"It started with politician 'x' and therefore politician 'y' is evil." will fix nothing.

We should be asking if the government is doing something to address the issue, and if those actions will be effective solutions.

Honestly, when discussing social issues, it's very near impossible to leave out public education. A higher level of education generally translates to lower poverty rates, right? So, a longer-term solution would be providing as many people as possible the highest-quality education possible.

Based upon the actions of our current state legislature and governor, I have the come to the conclusion that public education simply is not a priority for our current representatives.

There's solutions to the more immediate concerns of malnutrition, insufficient medicine, job insecurity, and housing insecurity. Really, there are...

The problem with those is that even thinking of them brings psychotic rants about taking care of children being some evil thing to do. Usually from elected officials that people continue to vote for.

I feel that an uptick in child poverty is a big problem. I don't feel that our current state government is really all that concerned with approaching the issue.

June 25, 2013 at 12:58 a.m. ( | suggest removal )

Economic well-being of children in Kansas getting worse, according to new study

Interesting anecdote. Kind of insulting, in a way, but interesting nonetheless.

A few points I'd like to have cleared up, though....

"I know of one dad that doesn't pay his child support, and every so often the court makes him come to court, just for him to say "oh I don't have the money", the judge says ok I'll give you a couple more months."

---In the state of Kansas, and honestly I imagine most jurisdictions in the US, child support is taking from wage garnishments. Meaning, if the guy in your story had a job, he'd be paying. Does this guy work anywhere? If he DID work, would that satisfy the "dead-beat-dad" status?

"I had heard one time they were going to crack down on these dead beat dads and start putting them in jail but guess that has went by the way side."

--There's a good reason this went by the way-side (it hasn't, actually, men do get arrested for failing to pay child support). It's very difficult to make money from jail, and it costs a lot of money to put people in jail. Do you really, honestly think that putting someone in jail is a valid solution to the problem of making them honor a debt?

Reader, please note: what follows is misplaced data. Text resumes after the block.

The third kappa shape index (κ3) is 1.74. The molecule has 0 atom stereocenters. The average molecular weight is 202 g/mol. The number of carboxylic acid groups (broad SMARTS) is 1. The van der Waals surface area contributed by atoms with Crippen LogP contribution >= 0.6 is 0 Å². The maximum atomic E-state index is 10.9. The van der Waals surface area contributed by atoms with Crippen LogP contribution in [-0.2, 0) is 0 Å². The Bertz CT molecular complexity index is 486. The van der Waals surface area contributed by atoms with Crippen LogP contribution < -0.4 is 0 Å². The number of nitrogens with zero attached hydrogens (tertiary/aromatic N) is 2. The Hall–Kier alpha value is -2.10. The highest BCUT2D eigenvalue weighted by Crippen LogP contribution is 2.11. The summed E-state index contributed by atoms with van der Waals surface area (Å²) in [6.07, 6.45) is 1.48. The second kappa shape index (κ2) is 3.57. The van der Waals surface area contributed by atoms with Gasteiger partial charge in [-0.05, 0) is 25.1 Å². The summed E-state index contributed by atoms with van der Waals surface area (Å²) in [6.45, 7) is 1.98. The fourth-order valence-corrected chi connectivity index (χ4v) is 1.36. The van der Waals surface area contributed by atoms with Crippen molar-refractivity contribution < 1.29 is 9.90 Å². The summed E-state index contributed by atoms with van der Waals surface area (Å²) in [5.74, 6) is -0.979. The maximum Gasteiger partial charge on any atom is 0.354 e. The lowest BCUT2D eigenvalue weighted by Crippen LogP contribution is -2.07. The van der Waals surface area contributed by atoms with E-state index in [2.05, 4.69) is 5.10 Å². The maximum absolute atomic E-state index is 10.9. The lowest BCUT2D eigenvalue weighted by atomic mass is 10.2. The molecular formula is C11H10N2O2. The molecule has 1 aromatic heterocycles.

A question I'd have for you beyond that is what practical role does the guy play in the child's lives? Do they know him? If they don't, why not? Is he actually opposed to having some kind of visitation with the kids, or is the good mom doing what she can to keep him absent?

You have one story about a dead-beat dad, I have a dozen about good men who never get to see their children. Shadow, family law sucks. There's good people who are screwed over every day because some bad person doesn't care about the effect actions will have on the children.

There's issues, lots of issues, with family law and how that law is executed. Aside from some isolated scenarios, fixing those regulations will have no effect on the issue of child poverty.

June 24, 2013 at 9:31 p.m. ( | suggest removal )

Effort to block new education standards fails in House

I've been away from the world for too long, didn't realize the education standards recommended by Common Core or the Next Generation Science Standards was cause for any serious, policy forming debate.

It seems to me, and correct me if I'm wrong, that the big emotion-filled critique of these standards is the same tired "states rights vs. federal control" argument.

Or, as others have so eloquently stated, encroaching communism. Fear and more fear without confirmation of what's to be feared.

Unless the state was to enter into an agreement with the federal government, even adopting all of the standards from both sets of guidelines does nothing to threaten whatever autonomy the state has.

There's nothing keeping the states from adopting pieces and parts of common core and next gen science, either. If a state wanted to adopt Kindergarten through grade 8 science standards, and draft their own for grades 9-12, they can.

A set of standards doesn't equal a curriculum, either.

Reading through the standards myself, I just can't see what's got everyone so riled up. I spent a bit of time looking at both www.corestandards.org and www.nextgenscience.org/ and I've found nothing, literally nothing at all, to justify the fear of loss of freedom.

June 3, 2013 at 12:55 a.m. ( | suggest removal )

Brownback signs 'Celebrate Freedom Week' bill

"The religious references in the writings of the founding fathers shall not be censored when presented as part of such instruction."

I certainly hope this is done. Many of the founding fathers had interesting things to say about religion.

May 24, 2013 at 9:51 a.m. ( | suggest removal )